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Week 1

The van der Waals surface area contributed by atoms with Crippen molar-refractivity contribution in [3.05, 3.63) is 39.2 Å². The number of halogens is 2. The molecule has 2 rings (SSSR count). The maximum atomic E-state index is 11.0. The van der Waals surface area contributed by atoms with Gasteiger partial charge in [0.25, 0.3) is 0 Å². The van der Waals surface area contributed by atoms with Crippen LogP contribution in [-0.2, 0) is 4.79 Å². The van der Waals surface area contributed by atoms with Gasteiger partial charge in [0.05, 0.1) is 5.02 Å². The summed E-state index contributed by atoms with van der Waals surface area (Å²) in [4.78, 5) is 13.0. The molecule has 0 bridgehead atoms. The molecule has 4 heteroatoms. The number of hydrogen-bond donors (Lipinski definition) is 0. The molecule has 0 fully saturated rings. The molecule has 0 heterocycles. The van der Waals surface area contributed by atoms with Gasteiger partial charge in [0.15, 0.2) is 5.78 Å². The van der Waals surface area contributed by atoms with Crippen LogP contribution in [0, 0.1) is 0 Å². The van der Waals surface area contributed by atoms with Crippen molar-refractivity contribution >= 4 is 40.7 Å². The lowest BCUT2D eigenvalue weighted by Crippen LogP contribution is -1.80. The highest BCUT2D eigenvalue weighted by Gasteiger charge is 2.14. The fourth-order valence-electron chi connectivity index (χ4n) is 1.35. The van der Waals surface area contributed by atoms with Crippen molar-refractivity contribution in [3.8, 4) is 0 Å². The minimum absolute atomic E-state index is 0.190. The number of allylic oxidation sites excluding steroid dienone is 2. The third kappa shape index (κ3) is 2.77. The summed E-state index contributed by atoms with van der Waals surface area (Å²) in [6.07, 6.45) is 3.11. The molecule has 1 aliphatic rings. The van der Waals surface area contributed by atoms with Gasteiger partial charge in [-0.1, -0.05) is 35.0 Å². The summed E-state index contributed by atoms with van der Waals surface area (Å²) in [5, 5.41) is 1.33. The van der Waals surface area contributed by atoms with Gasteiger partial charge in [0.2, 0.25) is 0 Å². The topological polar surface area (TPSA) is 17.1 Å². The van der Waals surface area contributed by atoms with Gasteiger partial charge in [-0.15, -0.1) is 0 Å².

1. Explain why Peter Singers use of the example of the child drowning in the pond is an example of bottom-up moral reasoning. (In your explanation, you must also explain topdown moral reasoning and contrast the two kinds of reasoning.) Top-down reasoning is a form of reasoning that moves from moral norms or principles (or other acceptable premises) to particular moral judgments. For instance, I can use to main premises that my moral obligations of assistance are obligations that I have to family and friends, not to strangers and the secondary premises that people starving in distant lands are strangers, not family and friends to conclude the particular moral judgment that I have no moral obligation of assistance to people starving in distant lands. In the instance of the drowning child, Singer uses bottom-up reasoning, which moves from moral judgments about a particular case to moral norms or principles. Undermining reasons, in which a judgment about a particular case[s] leads to giving up a norm or principle, and supporting reasons, in which a moral norm is accepted because it best fits with or explains particular moral judgments about specific cases, are two types of bottom-up reasoning, both of which are employed by Singer. First, the example of the drowning child is used in a case of undermining reasoning: using my first premises that I have a moral obligation or assistance only to my family and friends, it would be logical to conclude that I have no obligation to save a drowning child who is a stranger to me, even if doing so will be only a minor inconvenience to myself and not doing so will result in the childs guaranteed dea th. In this instance, the norm (the first premesis) is undermined. Moral disequilibrium is introduced because I am drawn to the new conclusion that I do have a moral obligation to save the drowning child. To support the new judgment, supporting reasoning is used to create a new norm that fits with the judgment; this new norm is that if it is in my power to prevent something bad from happening, without thereby sacrificing anything of moral significance, I have a moral obligation to do it. In using top-down reasoning to apply the norm to starvation, I would conclude (because the starvation of people in other lands is bad and I could take actions to help them) that I have a moral obligation to take action to prevent some people in distant lands from starving. 2. In his discussion of global poverty, Singer discusses two principles, one weaker (less demanding) and one stronger (more demanding). State one of these principles you can choose which one. Explain this principle by giving examples of what it would require someone like you to do, if by donating $100 you could save the life of someone in a distant land who would otherwise starve. The more demanding principle, favored by Singer, states that if it is in my power to prevent something bad from happening, without thereby sacrificing anything of comparable moral importance, I have a moral obligation to do it. What is of comparable moral significance varies from person to person since individuals value things differently. If I assume that giving $100 will indeed save a life (a controversial statement), then I have a moral obligation to sacrifice something important to make this happen. For instance, I to earn the money I might have to work extra hours, even if this extra work places extra stress on me and lessens the amount of time I can spend with my family. 3. What is reflective equilibrium? How does it relate to the ideas of top-down and bottomup moral reasoning? According to Rawls, equilibrium reasoning is reasoning that can be both top-down and bottomup. It is a way of finding equilibrium among our various moral beliefs, both generalizations (principles and norms) and particular moral judgments. It requires us to make judgments about what it makes the most sense to believe. In the case of the drowning child, it makes more sense to believe a particular moral judgment about needing to help over the original generalization about duties of assistance. The ultimate goal for a society is general and wide, or full, reflective equilibrium, in which everyone has considered the options and reached the same conclusions (this is opposed to narrow and wide equilibriums).